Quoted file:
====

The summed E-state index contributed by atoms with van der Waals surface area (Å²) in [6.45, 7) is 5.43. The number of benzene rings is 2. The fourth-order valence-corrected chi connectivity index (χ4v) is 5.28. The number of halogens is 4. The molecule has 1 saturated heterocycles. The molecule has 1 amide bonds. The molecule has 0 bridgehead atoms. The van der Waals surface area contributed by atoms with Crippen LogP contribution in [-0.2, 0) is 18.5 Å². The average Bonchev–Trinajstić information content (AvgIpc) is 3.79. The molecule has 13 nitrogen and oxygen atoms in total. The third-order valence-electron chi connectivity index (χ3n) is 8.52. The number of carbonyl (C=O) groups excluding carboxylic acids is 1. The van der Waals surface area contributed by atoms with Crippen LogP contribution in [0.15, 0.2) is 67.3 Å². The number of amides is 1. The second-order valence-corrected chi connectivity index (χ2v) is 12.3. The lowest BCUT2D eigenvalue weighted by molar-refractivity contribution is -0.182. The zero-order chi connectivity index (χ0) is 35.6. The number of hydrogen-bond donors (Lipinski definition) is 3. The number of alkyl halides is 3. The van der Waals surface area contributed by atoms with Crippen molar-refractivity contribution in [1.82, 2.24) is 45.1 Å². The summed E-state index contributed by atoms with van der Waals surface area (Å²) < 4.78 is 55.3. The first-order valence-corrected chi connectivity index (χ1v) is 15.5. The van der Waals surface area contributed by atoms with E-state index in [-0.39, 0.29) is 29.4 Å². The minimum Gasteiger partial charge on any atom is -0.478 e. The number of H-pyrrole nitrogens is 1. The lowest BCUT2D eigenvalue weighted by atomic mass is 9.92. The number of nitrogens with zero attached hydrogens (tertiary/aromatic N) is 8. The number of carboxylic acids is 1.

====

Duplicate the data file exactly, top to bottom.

The summed E-state index contributed by atoms with van der Waals surface area (Å²) in [6.45, 7) is 5.43. The number of benzene rings is 2. The fourth-order valence-corrected chi connectivity index (χ4v) is 5.28. The number of halogens is 4. The molecule has 1 saturated heterocycles. The molecule has 1 amide bonds. The molecule has 0 bridgehead atoms. The van der Waals surface area contributed by atoms with Crippen LogP contribution in [-0.2, 0) is 18.5 Å². The average Bonchev–Trinajstić information content (AvgIpc) is 3.79. The molecule has 13 nitrogen and oxygen atoms in total. The third-order valence-electron chi connectivity index (χ3n) is 8.52. The number of carbonyl (C=O) groups excluding carboxylic acids is 1. The van der Waals surface area contributed by atoms with Crippen LogP contribution in [0.15, 0.2) is 67.3 Å². The number of amides is 1. The second-order valence-corrected chi connectivity index (χ2v) is 12.3. The lowest BCUT2D eigenvalue weighted by molar-refractivity contribution is -0.182. The zero-order chi connectivity index (χ0) is 35.6. The number of hydrogen-bond donors (Lipinski definition) is 3. The number of alkyl halides is 3. The van der Waals surface area contributed by atoms with Crippen molar-refractivity contribution in [1.82, 2.24) is 45.1 Å². The summed E-state index contributed by atoms with van der Waals surface area (Å²) < 4.78 is 55.3. The first-order valence-corrected chi connectivity index (χ1v) is 15.5. The van der Waals surface area contributed by atoms with E-state index in [-0.39, 0.29) is 29.4 Å². The minimum Gasteiger partial charge on any atom is -0.478 e. The number of H-pyrrole nitrogens is 1. The lowest BCUT2D eigenvalue weighted by atomic mass is 9.92. The number of nitrogens with zero attached hydrogens (tertiary/aromatic N) is 8. The number of carboxylic acids is 1.